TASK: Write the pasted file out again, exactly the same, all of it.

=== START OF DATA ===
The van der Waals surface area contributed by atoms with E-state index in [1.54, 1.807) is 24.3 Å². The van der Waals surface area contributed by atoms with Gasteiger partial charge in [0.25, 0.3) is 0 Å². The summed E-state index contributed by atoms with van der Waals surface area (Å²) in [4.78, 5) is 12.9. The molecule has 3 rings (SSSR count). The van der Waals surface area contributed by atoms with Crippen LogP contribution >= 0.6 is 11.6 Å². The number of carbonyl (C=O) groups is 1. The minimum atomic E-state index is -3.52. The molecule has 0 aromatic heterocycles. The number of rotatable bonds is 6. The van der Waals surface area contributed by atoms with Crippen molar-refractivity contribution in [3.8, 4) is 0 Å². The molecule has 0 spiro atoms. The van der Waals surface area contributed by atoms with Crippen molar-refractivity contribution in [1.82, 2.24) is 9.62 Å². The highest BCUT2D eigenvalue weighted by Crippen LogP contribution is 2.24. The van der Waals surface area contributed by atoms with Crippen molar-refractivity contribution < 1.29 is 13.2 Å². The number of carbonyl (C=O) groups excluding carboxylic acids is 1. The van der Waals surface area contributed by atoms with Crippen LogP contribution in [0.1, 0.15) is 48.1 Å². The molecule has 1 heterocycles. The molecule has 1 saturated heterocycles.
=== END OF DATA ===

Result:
The van der Waals surface area contributed by atoms with E-state index in [1.54, 1.807) is 24.3 Å². The van der Waals surface area contributed by atoms with Gasteiger partial charge in [0.25, 0.3) is 0 Å². The summed E-state index contributed by atoms with van der Waals surface area (Å²) in [4.78, 5) is 12.9. The molecule has 3 rings (SSSR count). The van der Waals surface area contributed by atoms with Crippen LogP contribution >= 0.6 is 11.6 Å². The number of carbonyl (C=O) groups is 1. The minimum atomic E-state index is -3.52. The molecule has 0 aromatic heterocycles. The number of rotatable bonds is 6. The van der Waals surface area contributed by atoms with Crippen molar-refractivity contribution in [3.8, 4) is 0 Å². The molecule has 0 spiro atoms. The van der Waals surface area contributed by atoms with Crippen molar-refractivity contribution in [1.82, 2.24) is 9.62 Å². The highest BCUT2D eigenvalue weighted by Crippen LogP contribution is 2.24. The van der Waals surface area contributed by atoms with Crippen molar-refractivity contribution < 1.29 is 13.2 Å². The number of carbonyl (C=O) groups excluding carboxylic acids is 1. The van der Waals surface area contributed by atoms with Crippen LogP contribution in [0.1, 0.15) is 48.1 Å². The molecule has 1 heterocycles. The molecule has 1 saturated heterocycles.